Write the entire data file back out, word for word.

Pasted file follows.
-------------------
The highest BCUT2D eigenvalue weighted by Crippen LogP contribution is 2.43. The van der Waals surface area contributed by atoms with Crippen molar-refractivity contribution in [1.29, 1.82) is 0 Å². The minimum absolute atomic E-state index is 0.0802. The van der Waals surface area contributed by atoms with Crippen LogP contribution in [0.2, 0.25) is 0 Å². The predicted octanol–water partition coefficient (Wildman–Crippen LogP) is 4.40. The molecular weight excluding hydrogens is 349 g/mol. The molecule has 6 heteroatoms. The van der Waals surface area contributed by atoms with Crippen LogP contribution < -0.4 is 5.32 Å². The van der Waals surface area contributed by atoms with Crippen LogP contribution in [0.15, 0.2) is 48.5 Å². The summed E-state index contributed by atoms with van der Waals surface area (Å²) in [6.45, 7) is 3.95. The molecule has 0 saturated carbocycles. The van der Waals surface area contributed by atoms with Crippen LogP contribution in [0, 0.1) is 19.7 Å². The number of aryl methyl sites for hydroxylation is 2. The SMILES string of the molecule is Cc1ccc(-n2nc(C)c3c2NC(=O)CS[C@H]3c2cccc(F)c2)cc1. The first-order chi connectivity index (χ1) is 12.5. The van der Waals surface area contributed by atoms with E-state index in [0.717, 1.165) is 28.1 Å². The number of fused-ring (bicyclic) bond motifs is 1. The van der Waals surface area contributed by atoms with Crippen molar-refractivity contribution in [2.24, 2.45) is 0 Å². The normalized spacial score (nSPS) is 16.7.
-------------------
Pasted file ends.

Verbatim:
The highest BCUT2D eigenvalue weighted by Crippen LogP contribution is 2.43. The van der Waals surface area contributed by atoms with Crippen molar-refractivity contribution in [1.29, 1.82) is 0 Å². The minimum absolute atomic E-state index is 0.0802. The van der Waals surface area contributed by atoms with Crippen LogP contribution in [0.2, 0.25) is 0 Å². The predicted octanol–water partition coefficient (Wildman–Crippen LogP) is 4.40. The molecular weight excluding hydrogens is 349 g/mol. The molecule has 6 heteroatoms. The van der Waals surface area contributed by atoms with Crippen LogP contribution < -0.4 is 5.32 Å². The van der Waals surface area contributed by atoms with Crippen LogP contribution in [0.15, 0.2) is 48.5 Å². The summed E-state index contributed by atoms with van der Waals surface area (Å²) in [6.45, 7) is 3.95. The molecule has 0 saturated carbocycles. The van der Waals surface area contributed by atoms with Crippen LogP contribution in [0, 0.1) is 19.7 Å². The number of aryl methyl sites for hydroxylation is 2. The SMILES string of the molecule is Cc1ccc(-n2nc(C)c3c2NC(=O)CS[C@H]3c2cccc(F)c2)cc1. The first-order chi connectivity index (χ1) is 12.5. The van der Waals surface area contributed by atoms with E-state index in [0.717, 1.165) is 28.1 Å². The number of fused-ring (bicyclic) bond motifs is 1. The van der Waals surface area contributed by atoms with Crippen molar-refractivity contribution in [2.24, 2.45) is 0 Å². The normalized spacial score (nSPS) is 16.7.